On the other hand, “probate property” typically includes property such as: (1) property owned solely by the deceased where there is no otherwise designated beneficiary; (2) property owned as “tenants in common;” (3) property that has no title or documentation of formal ownership, such as personal property.

Grandma’s Will

“I Grandma, a resident of and domiciled in the County of Cobb and State of Georgia, do hereby make, publish and declare this to be my Last Will and Testament, hereby revoking all Wills and Codicils at any time heretofore made by me.”

Grandma’s property includes the following:

(1)        Her home in Cobb County owned as a joint tenant with right of survivorship with her daughter, Carol;

(2)        Her 1973 Buick Centurion, red and blue, to her great-grand son, Peter;

(3)        A Morrigan Luxurious Traditional Upholstered bed and matching bedroom suit to her friend Natasha;

(4)        Her Silver Birch patterned set of Royal Albert China to her friend Karen with hope that she would add it to her own collection;

(5)        A brokerage account with a listed beneficiary as her late spouse and a secondary beneficiary as her Estate;

(6)        A collection of various one-of-a-kind gadgets to The Walt Disney Company; and

(7)        The rest, residue and remainder of her estate to her children who survive her.

Should we probate Grandma’s Will?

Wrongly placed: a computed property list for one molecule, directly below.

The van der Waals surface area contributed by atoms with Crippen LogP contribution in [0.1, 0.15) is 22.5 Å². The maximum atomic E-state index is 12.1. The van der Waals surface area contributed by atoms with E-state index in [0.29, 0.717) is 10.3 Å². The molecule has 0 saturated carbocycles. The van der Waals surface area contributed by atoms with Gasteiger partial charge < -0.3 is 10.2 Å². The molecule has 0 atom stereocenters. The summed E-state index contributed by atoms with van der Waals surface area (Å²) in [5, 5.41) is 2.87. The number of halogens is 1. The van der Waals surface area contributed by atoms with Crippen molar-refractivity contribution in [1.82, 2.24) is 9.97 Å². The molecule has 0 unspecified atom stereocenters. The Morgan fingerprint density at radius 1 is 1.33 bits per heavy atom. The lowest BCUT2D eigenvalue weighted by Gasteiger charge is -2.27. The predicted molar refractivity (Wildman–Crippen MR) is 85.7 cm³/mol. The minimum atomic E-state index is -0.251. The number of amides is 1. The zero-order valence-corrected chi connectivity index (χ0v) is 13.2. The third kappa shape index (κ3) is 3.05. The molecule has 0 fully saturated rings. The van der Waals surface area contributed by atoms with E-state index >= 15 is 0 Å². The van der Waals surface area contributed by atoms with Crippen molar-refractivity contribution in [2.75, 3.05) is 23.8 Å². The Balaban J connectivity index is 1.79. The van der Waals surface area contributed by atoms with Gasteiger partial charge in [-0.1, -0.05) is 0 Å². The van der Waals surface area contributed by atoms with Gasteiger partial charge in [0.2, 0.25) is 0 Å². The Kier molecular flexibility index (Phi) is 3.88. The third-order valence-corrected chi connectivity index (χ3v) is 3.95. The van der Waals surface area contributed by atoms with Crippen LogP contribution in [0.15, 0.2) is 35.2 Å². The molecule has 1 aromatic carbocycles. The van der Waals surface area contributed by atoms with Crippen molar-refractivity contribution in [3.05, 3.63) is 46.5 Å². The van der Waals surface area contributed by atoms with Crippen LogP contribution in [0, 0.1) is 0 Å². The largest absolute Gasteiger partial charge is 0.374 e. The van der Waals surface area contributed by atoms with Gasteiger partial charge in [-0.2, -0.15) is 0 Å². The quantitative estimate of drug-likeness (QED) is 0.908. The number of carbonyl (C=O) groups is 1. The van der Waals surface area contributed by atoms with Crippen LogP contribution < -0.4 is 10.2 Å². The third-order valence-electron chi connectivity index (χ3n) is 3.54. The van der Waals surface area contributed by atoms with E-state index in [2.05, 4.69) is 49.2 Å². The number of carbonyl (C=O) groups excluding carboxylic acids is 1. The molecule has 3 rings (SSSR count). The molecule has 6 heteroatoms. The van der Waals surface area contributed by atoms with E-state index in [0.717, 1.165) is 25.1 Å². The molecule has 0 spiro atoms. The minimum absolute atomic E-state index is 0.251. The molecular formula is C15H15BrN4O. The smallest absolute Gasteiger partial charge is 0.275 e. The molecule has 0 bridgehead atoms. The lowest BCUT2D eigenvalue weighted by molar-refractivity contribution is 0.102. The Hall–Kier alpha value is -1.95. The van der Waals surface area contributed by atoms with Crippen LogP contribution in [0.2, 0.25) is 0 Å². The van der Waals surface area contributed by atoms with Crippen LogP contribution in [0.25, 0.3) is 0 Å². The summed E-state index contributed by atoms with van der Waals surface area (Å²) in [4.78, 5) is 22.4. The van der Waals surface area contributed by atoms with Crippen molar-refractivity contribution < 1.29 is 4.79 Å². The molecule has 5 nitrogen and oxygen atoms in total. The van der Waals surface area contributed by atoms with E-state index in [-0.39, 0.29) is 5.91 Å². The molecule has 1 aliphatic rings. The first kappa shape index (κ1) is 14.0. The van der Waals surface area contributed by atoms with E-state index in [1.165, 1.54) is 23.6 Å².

The short answer is, YES! Grandma house will go to her daughter outright since they were joint tenants with right of survivorship. Upon the passing of Grandma, Carol is now the sole owner of the house. However, each of the other listed items and the remainder of her Estate would require probate in Cobb County to legally change ownership.

                  Of note, a brokerage account is typically an asset that would pass outside of probate, however in this case, Grandma designated her pre-deceased spouse as primary beneficiary. In addition, she designated her Estate as a secondary beneficiary. The primary beneficiary is deceased, and the secondary beneficiary is her own Estate. Under either of these circumstances alone, probate would be required to dispose of this brokerage account.

                  In order to obtain legal ownership over her car, her bedroom set, her Silver Birch china set, brokerage account, and collection of gadgets, the beneficiaries will have to petition for probate of Grandma’s Will. The same is true for the “rest, residue and remainder” of her Estate. Lucky for Grandma’s beneficiaries, probate in Georgia is fairly straight forward, however they would be wise to seek legal counsel to address any concerns, to expedite the process, and ensure things go as smoothly as possible.

                  Grandma lived a long and happy life, and thanks to her thoughtful planning, her loved ones are able to smoothly navigate the road ahead. Best practices during your lifetime are to plan well, revaluate often, and consult with your advisors. Assembling your team ahead of time can make all of the difference.

The content of this article is intended to provide a general guide to the subject matter. Specialist advice should be sought about your specific circumstances.